A new study has found that staying aerobically fit, especially through middle age and beyond, can delay biological aging by up to 12 years and prolong independence during old age.
Aerobic exercise, such as jogging, swimming, cycling or walking - improves a person's oxygen consumption and boosts their metabolism.
But maximal aerobic power starts to fall steadily from middle age, decreasing by around 5 ml/[kg.min] every decade.
When it falls below around 18 ml in men and 15 ml in women, it becomes difficult to do very much at all without severe fatigue.
In a typical sedentary man, the maximal aerobic power will have fallen to around 25 mil/[kg.min] by the age of 60, almost half of what it was at the age of 20.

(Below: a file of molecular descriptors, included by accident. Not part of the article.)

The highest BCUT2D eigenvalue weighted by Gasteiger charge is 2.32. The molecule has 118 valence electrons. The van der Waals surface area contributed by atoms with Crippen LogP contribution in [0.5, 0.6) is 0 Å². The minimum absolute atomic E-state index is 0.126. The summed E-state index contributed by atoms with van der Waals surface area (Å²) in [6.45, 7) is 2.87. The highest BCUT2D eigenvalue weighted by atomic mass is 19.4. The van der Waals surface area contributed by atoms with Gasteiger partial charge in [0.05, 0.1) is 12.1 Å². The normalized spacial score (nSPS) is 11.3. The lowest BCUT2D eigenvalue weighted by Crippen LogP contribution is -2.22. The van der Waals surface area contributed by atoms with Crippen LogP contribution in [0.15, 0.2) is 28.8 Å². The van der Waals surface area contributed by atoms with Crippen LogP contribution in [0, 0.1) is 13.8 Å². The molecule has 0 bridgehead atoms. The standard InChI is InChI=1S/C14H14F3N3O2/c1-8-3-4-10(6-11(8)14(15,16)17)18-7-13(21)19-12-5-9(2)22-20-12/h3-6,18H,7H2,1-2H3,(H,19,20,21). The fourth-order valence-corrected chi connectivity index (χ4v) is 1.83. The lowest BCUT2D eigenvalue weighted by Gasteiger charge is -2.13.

But the evidence shows that regular aerobic exercise can slow or reverse the inexorable decline, even in later life.
Research by scientists at the University of Toronto in Canada has shown that high-intensity exercise, taken regularly for more than a year, can boost maximal aerobic power by 25 percent, equivalent to a gain of 6 ml/ [kg.min], or 10 to 12 biological years.
"There seems good evidence that the conservation of maximal oxygen intake increases the likelihood that the healthy elderly person will retain functional independence," an author said.
The other positive spin-offs of aerobic exercise are reduced risks of serious disease, faster recovery after injury or illness, and reduced risks of falls because of the maintenance of muscle power, balance, and coordination.
The results are published in the British Journal of Sports Medicine.